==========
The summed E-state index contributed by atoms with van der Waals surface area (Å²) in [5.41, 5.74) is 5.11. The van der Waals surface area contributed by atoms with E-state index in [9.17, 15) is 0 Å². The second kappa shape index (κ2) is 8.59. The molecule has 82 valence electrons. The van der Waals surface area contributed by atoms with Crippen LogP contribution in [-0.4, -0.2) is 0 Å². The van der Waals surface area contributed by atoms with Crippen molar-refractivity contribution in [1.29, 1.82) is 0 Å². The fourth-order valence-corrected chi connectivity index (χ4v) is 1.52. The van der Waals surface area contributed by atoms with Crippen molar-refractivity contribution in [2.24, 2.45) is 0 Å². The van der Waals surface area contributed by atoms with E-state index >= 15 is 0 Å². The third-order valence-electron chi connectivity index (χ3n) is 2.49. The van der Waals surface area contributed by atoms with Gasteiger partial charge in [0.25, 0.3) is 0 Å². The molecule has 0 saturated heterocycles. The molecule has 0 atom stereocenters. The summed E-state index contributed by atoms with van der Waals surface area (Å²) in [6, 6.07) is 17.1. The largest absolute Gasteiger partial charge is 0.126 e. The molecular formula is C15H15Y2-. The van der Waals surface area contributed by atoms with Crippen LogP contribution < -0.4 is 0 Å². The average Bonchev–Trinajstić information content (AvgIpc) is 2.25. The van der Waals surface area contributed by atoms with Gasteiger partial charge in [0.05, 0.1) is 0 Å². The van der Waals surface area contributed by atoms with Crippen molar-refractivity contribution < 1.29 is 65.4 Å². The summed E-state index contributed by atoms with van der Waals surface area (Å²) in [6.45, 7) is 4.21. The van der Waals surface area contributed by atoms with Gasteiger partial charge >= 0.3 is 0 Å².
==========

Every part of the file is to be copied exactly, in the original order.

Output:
The summed E-state index contributed by atoms with van der Waals surface area (Å²) in [5.41, 5.74) is 5.11. The van der Waals surface area contributed by atoms with E-state index in [9.17, 15) is 0 Å². The second kappa shape index (κ2) is 8.59. The molecule has 82 valence electrons. The van der Waals surface area contributed by atoms with Crippen LogP contribution in [-0.4, -0.2) is 0 Å². The van der Waals surface area contributed by atoms with Crippen molar-refractivity contribution in [1.29, 1.82) is 0 Å². The fourth-order valence-corrected chi connectivity index (χ4v) is 1.52. The van der Waals surface area contributed by atoms with Crippen molar-refractivity contribution in [2.24, 2.45) is 0 Å². The van der Waals surface area contributed by atoms with E-state index >= 15 is 0 Å². The third-order valence-electron chi connectivity index (χ3n) is 2.49. The van der Waals surface area contributed by atoms with Gasteiger partial charge in [0.25, 0.3) is 0 Å². The molecule has 0 saturated heterocycles. The molecule has 0 atom stereocenters. The summed E-state index contributed by atoms with van der Waals surface area (Å²) in [6, 6.07) is 17.1. The largest absolute Gasteiger partial charge is 0.126 e. The molecular formula is C15H15Y2-. The van der Waals surface area contributed by atoms with Crippen LogP contribution < -0.4 is 0 Å². The average Bonchev–Trinajstić information content (AvgIpc) is 2.25. The van der Waals surface area contributed by atoms with Gasteiger partial charge in [0.05, 0.1) is 0 Å². The van der Waals surface area contributed by atoms with Crippen molar-refractivity contribution < 1.29 is 65.4 Å². The summed E-state index contributed by atoms with van der Waals surface area (Å²) in [6.45, 7) is 4.21. The van der Waals surface area contributed by atoms with Gasteiger partial charge >= 0.3 is 0 Å².